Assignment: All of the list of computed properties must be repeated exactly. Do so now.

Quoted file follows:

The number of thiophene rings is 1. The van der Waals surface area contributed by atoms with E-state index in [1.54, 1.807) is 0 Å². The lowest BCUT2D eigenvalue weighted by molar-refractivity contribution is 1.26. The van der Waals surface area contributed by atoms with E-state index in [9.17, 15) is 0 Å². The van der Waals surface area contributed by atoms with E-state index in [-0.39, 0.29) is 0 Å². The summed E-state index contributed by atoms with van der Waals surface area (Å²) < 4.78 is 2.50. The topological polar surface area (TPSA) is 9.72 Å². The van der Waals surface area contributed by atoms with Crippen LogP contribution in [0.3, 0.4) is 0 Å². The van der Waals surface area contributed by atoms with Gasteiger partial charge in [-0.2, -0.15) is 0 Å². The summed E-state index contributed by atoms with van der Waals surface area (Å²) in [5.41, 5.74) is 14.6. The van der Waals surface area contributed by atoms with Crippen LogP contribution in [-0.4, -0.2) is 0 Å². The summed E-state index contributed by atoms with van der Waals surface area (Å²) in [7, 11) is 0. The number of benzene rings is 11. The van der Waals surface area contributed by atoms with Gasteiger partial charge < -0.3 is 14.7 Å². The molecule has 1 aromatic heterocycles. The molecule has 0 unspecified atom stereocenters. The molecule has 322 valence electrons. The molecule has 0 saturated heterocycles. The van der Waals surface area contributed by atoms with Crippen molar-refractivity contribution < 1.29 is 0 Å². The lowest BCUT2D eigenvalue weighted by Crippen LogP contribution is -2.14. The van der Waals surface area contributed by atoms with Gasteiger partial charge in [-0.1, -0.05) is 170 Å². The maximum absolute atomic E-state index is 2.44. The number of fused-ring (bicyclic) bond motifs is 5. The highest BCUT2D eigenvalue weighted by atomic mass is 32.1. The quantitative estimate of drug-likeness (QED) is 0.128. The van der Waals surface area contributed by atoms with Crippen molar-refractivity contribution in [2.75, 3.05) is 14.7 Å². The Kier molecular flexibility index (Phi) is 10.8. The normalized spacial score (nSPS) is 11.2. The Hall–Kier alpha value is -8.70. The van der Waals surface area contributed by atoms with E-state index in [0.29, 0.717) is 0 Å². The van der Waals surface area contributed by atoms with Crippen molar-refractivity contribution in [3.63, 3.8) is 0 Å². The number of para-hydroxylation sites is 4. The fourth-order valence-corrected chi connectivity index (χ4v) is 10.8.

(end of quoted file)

The number of thiophene rings is 1. The van der Waals surface area contributed by atoms with E-state index in [1.54, 1.807) is 0 Å². The lowest BCUT2D eigenvalue weighted by molar-refractivity contribution is 1.26. The van der Waals surface area contributed by atoms with E-state index in [9.17, 15) is 0 Å². The van der Waals surface area contributed by atoms with E-state index in [-0.39, 0.29) is 0 Å². The summed E-state index contributed by atoms with van der Waals surface area (Å²) < 4.78 is 2.50. The topological polar surface area (TPSA) is 9.72 Å². The van der Waals surface area contributed by atoms with Crippen LogP contribution in [0.3, 0.4) is 0 Å². The van der Waals surface area contributed by atoms with Gasteiger partial charge in [-0.2, -0.15) is 0 Å². The summed E-state index contributed by atoms with van der Waals surface area (Å²) in [5.41, 5.74) is 14.6. The van der Waals surface area contributed by atoms with Crippen LogP contribution in [-0.4, -0.2) is 0 Å². The summed E-state index contributed by atoms with van der Waals surface area (Å²) in [7, 11) is 0. The number of benzene rings is 11. The van der Waals surface area contributed by atoms with Gasteiger partial charge < -0.3 is 14.7 Å². The molecule has 1 aromatic heterocycles. The molecule has 0 unspecified atom stereocenters. The molecule has 322 valence electrons. The molecule has 0 saturated heterocycles. The van der Waals surface area contributed by atoms with Crippen molar-refractivity contribution < 1.29 is 0 Å². The lowest BCUT2D eigenvalue weighted by Crippen LogP contribution is -2.14. The van der Waals surface area contributed by atoms with Gasteiger partial charge in [-0.1, -0.05) is 170 Å². The maximum absolute atomic E-state index is 2.44. The number of fused-ring (bicyclic) bond motifs is 5. The highest BCUT2D eigenvalue weighted by atomic mass is 32.1. The quantitative estimate of drug-likeness (QED) is 0.128. The van der Waals surface area contributed by atoms with Crippen molar-refractivity contribution in [2.75, 3.05) is 14.7 Å². The Kier molecular flexibility index (Phi) is 10.8. The normalized spacial score (nSPS) is 11.2. The Hall–Kier alpha value is -8.70. The van der Waals surface area contributed by atoms with E-state index in [0.29, 0.717) is 0 Å². The van der Waals surface area contributed by atoms with Crippen molar-refractivity contribution in [3.63, 3.8) is 0 Å². The number of para-hydroxylation sites is 4. The fourth-order valence-corrected chi connectivity index (χ4v) is 10.8.